HILTON TARRANT: In this month’s Integritax feature we are joined by Piet Nel, project director for tax at SAICA.
Piet, there are a number of changes to the value-added tax or VAT Act that take effect on April 1, 2014. One of these may indeed have an influence on homeowners’ associations. Take us through the situation before these amendments come into play.
PIET NEL: Ja, Hilton. Before the amendment, this applied to body corporates, and only body corporates were exempt from value-added tax. And the services that really qualified for the exemption were those that were supplied by the body corporate to its members in the course of management of the body corporate or shareblock or housing development scheme. Any other services supplied by these entities were potentially subject to VAT if the total value exceeded the R1m threshold.
Now, the problem was that homeowners associations did not enjoy the same relief and were obliged to register as VAT vendors when the value of their supplies exceeded the R1m threshold. So for the members of these, where they were residential property owners, it meant an additional cost or an additional layer of VAT, or essentially for conduit type payments, and where no meaningful other services were added to that.
Now, since 2006 homeowners’ associations principally fulfil the same function as body corporates and the only difference is that they are not governed by the Sectional Title Act. They are normally formed as Associations of Persons or non-profit companies, and they are often set up to recover communal costs such as security costs on behalf of the homeowners.
HILTON TARRANT: So the two are being harmonised in that homeowners’ associations and body corporates are pretty much coming into line here. With this amendment from April 1 2014 what happens as far as VAT is concerned?
PIET NEL: As you say, homeowners’ associations will then principally be the same as body corporates. The effect is actually quite significant on them. They will no longer make taxable supplies, so they will be making exempt supplies, which means that a homeowner can’t levy VAT. The Act does allow for them to remain registered as vendors, but they will principally have to apply to SARS to remain on the register – and this should have been done already by now.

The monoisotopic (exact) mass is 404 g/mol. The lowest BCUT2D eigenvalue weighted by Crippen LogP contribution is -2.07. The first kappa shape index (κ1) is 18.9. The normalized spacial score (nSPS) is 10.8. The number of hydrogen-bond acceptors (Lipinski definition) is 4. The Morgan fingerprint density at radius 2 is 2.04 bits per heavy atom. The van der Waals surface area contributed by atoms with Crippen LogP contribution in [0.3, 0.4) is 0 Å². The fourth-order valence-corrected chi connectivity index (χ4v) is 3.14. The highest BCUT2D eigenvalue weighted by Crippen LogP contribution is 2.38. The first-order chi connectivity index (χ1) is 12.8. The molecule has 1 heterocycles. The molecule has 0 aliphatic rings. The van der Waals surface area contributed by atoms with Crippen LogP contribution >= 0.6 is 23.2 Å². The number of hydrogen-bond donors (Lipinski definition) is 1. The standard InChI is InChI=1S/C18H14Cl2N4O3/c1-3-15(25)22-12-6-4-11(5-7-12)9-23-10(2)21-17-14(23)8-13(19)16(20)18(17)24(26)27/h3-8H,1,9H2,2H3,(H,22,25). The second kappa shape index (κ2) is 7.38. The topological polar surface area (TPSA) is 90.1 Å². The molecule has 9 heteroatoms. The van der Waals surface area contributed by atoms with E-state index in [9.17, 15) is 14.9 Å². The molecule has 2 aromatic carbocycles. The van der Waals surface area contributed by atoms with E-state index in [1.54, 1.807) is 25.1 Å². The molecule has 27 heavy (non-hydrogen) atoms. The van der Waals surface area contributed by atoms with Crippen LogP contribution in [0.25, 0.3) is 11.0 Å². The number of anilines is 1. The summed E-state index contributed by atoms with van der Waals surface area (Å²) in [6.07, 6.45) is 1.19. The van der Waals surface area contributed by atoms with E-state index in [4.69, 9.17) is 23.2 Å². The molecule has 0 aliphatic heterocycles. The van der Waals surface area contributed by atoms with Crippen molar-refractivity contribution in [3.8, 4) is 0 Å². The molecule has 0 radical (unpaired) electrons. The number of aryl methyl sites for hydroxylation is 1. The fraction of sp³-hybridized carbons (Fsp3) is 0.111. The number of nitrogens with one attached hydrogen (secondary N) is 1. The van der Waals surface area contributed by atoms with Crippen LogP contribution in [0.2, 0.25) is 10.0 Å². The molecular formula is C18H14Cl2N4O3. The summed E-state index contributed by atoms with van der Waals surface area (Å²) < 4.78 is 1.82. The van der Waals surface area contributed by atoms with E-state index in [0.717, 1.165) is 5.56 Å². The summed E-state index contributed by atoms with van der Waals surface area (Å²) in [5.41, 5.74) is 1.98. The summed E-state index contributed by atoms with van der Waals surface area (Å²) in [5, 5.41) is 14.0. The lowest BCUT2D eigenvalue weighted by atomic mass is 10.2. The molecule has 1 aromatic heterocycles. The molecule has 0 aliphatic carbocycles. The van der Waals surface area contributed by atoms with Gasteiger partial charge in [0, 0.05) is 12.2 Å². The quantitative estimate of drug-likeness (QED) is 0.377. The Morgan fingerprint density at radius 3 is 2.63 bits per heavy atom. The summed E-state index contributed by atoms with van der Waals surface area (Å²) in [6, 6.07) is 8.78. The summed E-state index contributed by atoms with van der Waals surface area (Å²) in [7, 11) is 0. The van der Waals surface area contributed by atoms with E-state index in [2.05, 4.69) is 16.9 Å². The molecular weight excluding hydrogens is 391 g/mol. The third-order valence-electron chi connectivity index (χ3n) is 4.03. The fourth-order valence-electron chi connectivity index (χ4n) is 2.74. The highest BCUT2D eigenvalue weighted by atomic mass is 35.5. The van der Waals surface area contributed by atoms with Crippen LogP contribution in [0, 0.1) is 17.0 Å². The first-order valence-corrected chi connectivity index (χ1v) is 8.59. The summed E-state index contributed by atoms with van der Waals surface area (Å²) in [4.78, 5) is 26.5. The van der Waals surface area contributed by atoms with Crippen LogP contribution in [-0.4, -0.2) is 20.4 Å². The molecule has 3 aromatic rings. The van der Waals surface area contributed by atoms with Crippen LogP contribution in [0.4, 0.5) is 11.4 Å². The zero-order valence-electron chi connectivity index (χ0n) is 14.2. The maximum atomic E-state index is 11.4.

The effect of the amendment on the members is also I think maybe not that significant, but it’s also important. The additional layer of tax is now removed, so there may be a small saving to the members – and that is the saving that will come through to the members. What is important for the homeowners’ associations, though, is that they now cease to be a vendor, and the Act then requires of them to repay the input taxes that they deducted originally when they acquired assets, where these assets are still on hand at March 31 2014. The amount is calculated on the lower of the costs originally when acquired, or the open market value of the assets today. And this must be paid to SARS within six months unless they apply to pay it off over a longer period of time. So we are essentially reminding homeowners’ associations of the change in law, and reminding them that they have to declare the output tax on the assets that are still on hand at the moment. And for members to be aware of this when they do the next year’s planning and agreeing on the next year’s levy contribution they must remember that there might be a slight saving in the cost due to the VAT being removed from this.
HILTON TARRANT: Thanks to Piet Nel. More details are available on Moneyweb.co.za.
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